Farmers must plant less maize

2010-08-30 00:00

MAIZE farmers have been ordered to produce less maize this planting season to avoid producing a surplus that has led to depressed market prices and placed 30% of the country’s farmers on the verge of bankruptcy.

Civic organisation Solidarity recently announced that at least 10 800 maize farmers were facing financial ruin as they were sitting with a maize surplus they could neither export nor sell to recover their production cost.

Their failure will ruin many small town communities that rely on farming for their economy.

On Friday, Solidarity, Grain SA and several other agriculture organisations met in Pretoria to discuss ways to avert the crisis.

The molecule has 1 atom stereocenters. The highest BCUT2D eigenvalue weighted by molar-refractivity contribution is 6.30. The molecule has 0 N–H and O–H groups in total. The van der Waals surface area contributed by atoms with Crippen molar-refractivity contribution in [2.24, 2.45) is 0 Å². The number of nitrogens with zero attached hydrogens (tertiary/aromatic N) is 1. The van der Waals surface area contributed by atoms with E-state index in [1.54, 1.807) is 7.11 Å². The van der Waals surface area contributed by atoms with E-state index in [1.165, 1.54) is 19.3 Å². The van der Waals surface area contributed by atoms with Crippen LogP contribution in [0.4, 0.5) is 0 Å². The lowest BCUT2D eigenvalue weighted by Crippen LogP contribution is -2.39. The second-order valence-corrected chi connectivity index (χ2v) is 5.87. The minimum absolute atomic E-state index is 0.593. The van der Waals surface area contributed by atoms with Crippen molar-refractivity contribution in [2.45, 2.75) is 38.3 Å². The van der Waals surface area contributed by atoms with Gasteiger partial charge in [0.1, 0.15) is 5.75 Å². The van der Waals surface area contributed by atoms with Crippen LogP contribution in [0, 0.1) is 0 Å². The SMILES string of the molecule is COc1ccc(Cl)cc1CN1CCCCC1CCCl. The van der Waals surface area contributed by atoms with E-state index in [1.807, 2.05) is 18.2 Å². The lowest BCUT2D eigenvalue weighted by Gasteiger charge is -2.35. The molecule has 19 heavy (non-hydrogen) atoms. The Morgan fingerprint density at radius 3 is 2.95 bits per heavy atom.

It was concluded that the farmers will from next year plant less maize.

“It was decided that instead of producing more maize, the farmers should produce less and buy what they would have produced,” said Johan Kruger, president of the civic organisation Solidarity.

He added this would help to ensure that there was no maize surplus.

He said the situation had reached crisis point, “If the farmers fail the impact on the small town communities that depend on the farming activities for the economy and their survival would be severe, so it was important that the situation was dealt with quickly.”

Dr Kobus Laubscher of Grain SA said the reality was that many farmers were struggling to recoup their production cost and even get funds for planting new crops.

“This has forced us to regulate how many hectares the farmers can farm because at this stage the situation is untenable.”

“We have to contain the supply because if we allow for more production this will lead to further depressed prices and many farmers will be ruined,” continued Laubscher.

He said their long-term plans for solving the crisis included expediting the export of maize.

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